Last Monday, the Texas Rangers played against the Tampa Bay Devil Rays at The Ballpark in Arlington, TX. In the top of the 9th inning, the count is 3-2 with Devil Rays batter Ben Zobrist at the plate. Rangers pitcher Joe Nathan throws a curve-ball that darts straight outside the strike zone. Everyone watching knows that the pitch is clearly a ball and Zobrist should be walked. However, home-plate umpire Marty Foster calls the pitch a strike, effectively ending the Devil Rays chance of making a comeback with the final score 5-4 Rangers. Tampa Bay manager Joe Maddon displayed the outrage at the blown call shortly after the game. He blocked the umpire squad from exiting the stadium and was quoted as saying, “That can’t happen in a major league game.”
Indeed, Coach Maddon and the Tampa Bay players have every right to be upset at the call. Then again, the MLB has had a long history of umpire faults due to human error. Just three years ago in 2010, first-base umpire Jim Joyce robbed then-Detroit Tigers pitcher Armando Galarraga of a perfect game. In 1996 during Game 1 of the American League Championship Series, umpire Rich Garcia called New York Yankees Derek Jeter’s fly ball to right field a home-run. In reality, an 11-year old fan had reached over the right-field wall and took the ball. Garcia, having not seen the 11-year old mischief, ruled the hit a home run and the Yankees went on to win the World Series later that year.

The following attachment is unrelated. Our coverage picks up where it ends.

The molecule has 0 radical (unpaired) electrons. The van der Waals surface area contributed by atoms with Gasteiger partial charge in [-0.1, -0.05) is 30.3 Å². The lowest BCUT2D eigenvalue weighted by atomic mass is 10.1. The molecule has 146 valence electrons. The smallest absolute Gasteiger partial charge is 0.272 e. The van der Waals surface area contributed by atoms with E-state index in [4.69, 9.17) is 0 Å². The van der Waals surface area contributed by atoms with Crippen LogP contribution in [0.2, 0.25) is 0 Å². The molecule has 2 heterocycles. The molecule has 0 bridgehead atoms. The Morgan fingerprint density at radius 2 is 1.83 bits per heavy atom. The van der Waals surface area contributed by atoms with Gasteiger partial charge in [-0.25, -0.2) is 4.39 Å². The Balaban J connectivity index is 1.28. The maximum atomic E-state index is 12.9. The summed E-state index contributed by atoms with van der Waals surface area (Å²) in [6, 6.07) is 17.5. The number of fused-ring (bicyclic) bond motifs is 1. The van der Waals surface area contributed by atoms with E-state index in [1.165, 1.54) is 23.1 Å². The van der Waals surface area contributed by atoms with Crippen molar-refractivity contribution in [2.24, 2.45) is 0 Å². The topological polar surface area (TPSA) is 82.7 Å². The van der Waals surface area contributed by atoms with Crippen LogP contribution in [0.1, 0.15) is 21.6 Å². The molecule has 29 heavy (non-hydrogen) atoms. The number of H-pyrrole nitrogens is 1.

While the calls by Garcia, Joyce, and Foster are deplorable, all three men share the same admirable ending. In all three instances, the umpires went to the press and apologized for their incorrect calls. It is very rare for the American sports fan to see a referee or umpire apologize for his or her mistakes. As a result, discussions circling around refereeing tend to be negative. Hopefully, the lessons of Garcia, Joyce, and Foster can inspire future umpires and referees across all sports to be humble and apologize for poor calls.